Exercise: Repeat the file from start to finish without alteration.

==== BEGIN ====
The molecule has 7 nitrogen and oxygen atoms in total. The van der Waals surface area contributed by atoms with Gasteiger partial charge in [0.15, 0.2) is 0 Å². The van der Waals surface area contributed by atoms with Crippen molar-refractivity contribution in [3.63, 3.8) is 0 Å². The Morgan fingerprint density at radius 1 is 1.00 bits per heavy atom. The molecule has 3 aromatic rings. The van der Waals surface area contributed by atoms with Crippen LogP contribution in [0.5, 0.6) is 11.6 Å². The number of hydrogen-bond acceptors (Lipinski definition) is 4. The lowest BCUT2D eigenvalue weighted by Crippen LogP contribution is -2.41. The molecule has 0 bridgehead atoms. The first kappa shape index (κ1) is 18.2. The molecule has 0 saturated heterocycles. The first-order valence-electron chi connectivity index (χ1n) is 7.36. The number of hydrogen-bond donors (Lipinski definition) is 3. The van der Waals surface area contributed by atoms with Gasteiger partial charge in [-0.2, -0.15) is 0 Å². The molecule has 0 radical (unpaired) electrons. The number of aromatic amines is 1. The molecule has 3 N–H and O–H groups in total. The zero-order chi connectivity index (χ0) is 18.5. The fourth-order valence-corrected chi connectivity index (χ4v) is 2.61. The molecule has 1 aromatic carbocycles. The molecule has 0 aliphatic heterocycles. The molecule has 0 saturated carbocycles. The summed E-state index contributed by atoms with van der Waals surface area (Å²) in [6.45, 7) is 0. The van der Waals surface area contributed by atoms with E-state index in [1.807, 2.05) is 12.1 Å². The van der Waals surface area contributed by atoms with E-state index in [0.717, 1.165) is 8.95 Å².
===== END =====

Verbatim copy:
The molecule has 7 nitrogen and oxygen atoms in total. The van der Waals surface area contributed by atoms with Gasteiger partial charge in [0.15, 0.2) is 0 Å². The van der Waals surface area contributed by atoms with Crippen molar-refractivity contribution in [3.63, 3.8) is 0 Å². The Morgan fingerprint density at radius 1 is 1.00 bits per heavy atom. The molecule has 3 aromatic rings. The van der Waals surface area contributed by atoms with Crippen LogP contribution in [0.5, 0.6) is 11.6 Å². The number of hydrogen-bond acceptors (Lipinski definition) is 4. The lowest BCUT2D eigenvalue weighted by Crippen LogP contribution is -2.41. The molecule has 0 bridgehead atoms. The first kappa shape index (κ1) is 18.2. The molecule has 0 saturated heterocycles. The first-order valence-electron chi connectivity index (χ1n) is 7.36. The number of hydrogen-bond donors (Lipinski definition) is 3. The van der Waals surface area contributed by atoms with Gasteiger partial charge in [-0.2, -0.15) is 0 Å². The molecule has 0 radical (unpaired) electrons. The number of aromatic amines is 1. The molecule has 3 N–H and O–H groups in total. The zero-order chi connectivity index (χ0) is 18.5. The fourth-order valence-corrected chi connectivity index (χ4v) is 2.61. The molecule has 1 aromatic carbocycles. The molecule has 0 aliphatic heterocycles. The molecule has 0 saturated carbocycles. The summed E-state index contributed by atoms with van der Waals surface area (Å²) in [6.45, 7) is 0. The van der Waals surface area contributed by atoms with E-state index in [1.807, 2.05) is 12.1 Å². The van der Waals surface area contributed by atoms with E-state index in [0.717, 1.165) is 8.95 Å².